Government shutdowns are (thankfully) rare and tend to lead to a lot of calls to economists: what happens to the dollar on the international market? How do military towns and towns that rely on National Park tourism survive? Will companies screech to a halt while they wait for the FDA to get back to business? In the meantime, we might take this opportunity to remember the myriad ways in which all Americans are dependent upon the government.

Most people don’t realize they benefit from government programs.

Writing last year, Mettler asserted 96% of Americans benefit from 21 specific government programs (not including those that affect all people equally, like road maintenance). These include “submerged” benefits (like tax breaks for mortgage interest) and direct benefits (like Medicaid). In Table 3 of the second citation, she shows that even some 44.1% of those receiving Social Security benefits answer “no” when asked if they “have used a government program.”

The government is instrumental in innovation.

Fred Block and Matthew Keller sum up some of their research in a Scholars’ Strategy Network brief on government as the main driver of innovation. Using data from R&D‘s annual top 100 breakthroughs list, in 2006 they identified 88 winners with some government support, 77 of which relied on federal dollars and 42 of which came directly out of federally-sponsored labs. They also focus on a program started by Ronald Regan’s Administration that, today, provides up to 6,000 loans ($2 billion or so) annually to small businesses trying to commercialize new tech.

It’s Columbus Day! In 1492 he sailed the ocean blue and—well—historians, sociologists, and even web comic artists have been reminding us for a while now that he didn’t really “discover” America, so much as find the native peoples who were already living there. So, how does the narrative of Columbus day (or any other story in our history textbooks) keep coming up the same way year after year?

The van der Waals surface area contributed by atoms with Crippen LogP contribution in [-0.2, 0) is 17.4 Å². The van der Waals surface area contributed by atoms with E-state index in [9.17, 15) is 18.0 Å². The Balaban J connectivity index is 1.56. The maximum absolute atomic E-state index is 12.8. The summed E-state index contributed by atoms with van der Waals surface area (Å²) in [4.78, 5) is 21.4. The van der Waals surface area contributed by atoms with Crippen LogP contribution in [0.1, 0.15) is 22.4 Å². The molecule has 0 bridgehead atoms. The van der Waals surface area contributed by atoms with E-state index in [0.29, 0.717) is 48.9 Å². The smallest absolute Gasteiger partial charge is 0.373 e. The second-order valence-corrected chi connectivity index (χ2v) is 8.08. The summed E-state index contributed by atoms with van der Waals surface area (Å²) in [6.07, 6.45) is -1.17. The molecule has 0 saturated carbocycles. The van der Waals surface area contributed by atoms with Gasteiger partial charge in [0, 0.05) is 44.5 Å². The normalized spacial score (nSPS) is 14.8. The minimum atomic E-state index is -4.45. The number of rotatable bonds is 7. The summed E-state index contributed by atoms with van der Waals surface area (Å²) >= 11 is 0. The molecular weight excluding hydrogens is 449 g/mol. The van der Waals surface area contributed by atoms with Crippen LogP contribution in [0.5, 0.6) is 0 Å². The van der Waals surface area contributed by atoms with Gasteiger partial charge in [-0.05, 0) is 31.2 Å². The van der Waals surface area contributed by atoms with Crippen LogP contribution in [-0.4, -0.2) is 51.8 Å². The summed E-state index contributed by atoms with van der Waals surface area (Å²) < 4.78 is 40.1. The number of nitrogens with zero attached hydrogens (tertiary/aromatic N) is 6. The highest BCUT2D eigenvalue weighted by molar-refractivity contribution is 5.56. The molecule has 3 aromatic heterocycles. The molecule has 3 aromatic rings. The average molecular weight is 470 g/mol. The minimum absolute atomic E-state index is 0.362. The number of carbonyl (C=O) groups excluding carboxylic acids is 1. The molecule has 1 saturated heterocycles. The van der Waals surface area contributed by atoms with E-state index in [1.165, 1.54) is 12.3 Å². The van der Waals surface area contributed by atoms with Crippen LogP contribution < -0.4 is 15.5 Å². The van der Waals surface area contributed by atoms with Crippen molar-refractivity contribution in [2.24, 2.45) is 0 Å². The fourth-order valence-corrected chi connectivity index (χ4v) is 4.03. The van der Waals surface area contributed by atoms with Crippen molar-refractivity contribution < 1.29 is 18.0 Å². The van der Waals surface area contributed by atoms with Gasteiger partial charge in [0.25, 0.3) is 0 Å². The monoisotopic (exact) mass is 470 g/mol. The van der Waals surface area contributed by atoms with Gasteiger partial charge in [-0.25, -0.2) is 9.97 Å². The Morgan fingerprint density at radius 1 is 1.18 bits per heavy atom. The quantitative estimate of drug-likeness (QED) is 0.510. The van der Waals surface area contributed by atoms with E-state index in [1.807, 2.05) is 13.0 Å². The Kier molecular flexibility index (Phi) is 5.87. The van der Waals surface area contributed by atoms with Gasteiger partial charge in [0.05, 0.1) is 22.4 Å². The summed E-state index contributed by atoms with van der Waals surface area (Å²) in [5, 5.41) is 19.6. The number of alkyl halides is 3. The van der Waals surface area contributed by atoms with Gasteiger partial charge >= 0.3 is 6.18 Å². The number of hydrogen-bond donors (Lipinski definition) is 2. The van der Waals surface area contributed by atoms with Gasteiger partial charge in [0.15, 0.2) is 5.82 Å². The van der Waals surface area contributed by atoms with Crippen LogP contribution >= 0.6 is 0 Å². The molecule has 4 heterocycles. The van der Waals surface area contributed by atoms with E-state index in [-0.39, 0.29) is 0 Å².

Columbus’ voyage isn’t the only historical story we tend to get wrong in the classroom.
These stories aren’t just mistakes, though. They represent political controversies that have raged in the American history curriculum for years.

In a recent report from Al Jazeera America on his first major interview, Pope Francis raises concerns that the Catholic Church needs to change its political priorities if it doesn’t want to “fall like a house of cards.” He argues that the church is focusing too heavily on “narrow” issues like gay marriage and abortion when it should be fostering a more inclusive message. Is this a new and necessary direction for Catholic politics in the United States, or just a flash in the pan?

Pope Francis may be right about church collapse. Many Americans choose not to affiliate with religion for political reasons.
It also isn’t just political. Narrow theological views on issues like gender and sexuality have an effect on who comes to Mass every week.
This isn’t the first shift, though, new leaders and changes in society have a long history of altering the church’s politics.
Plenty of organization for change can emerge from the church’s membership as well. Not all the discontented leave!

A recent report from the New York Times tells us that Washington may be loosening the leash on mortgage lenders, but a range of research from sociologists over the last five years suggests that there were actually multiple problems that led to the 2008 housing crash, and they weren’t all about financial regulation alone.

Modern mortgages arose when homeownership was politically popular.
Politicians often used economic policy to “punt” unpopular political conflict.
Subprime lending didn’t just take advantage of the poor—it was also a racial problem.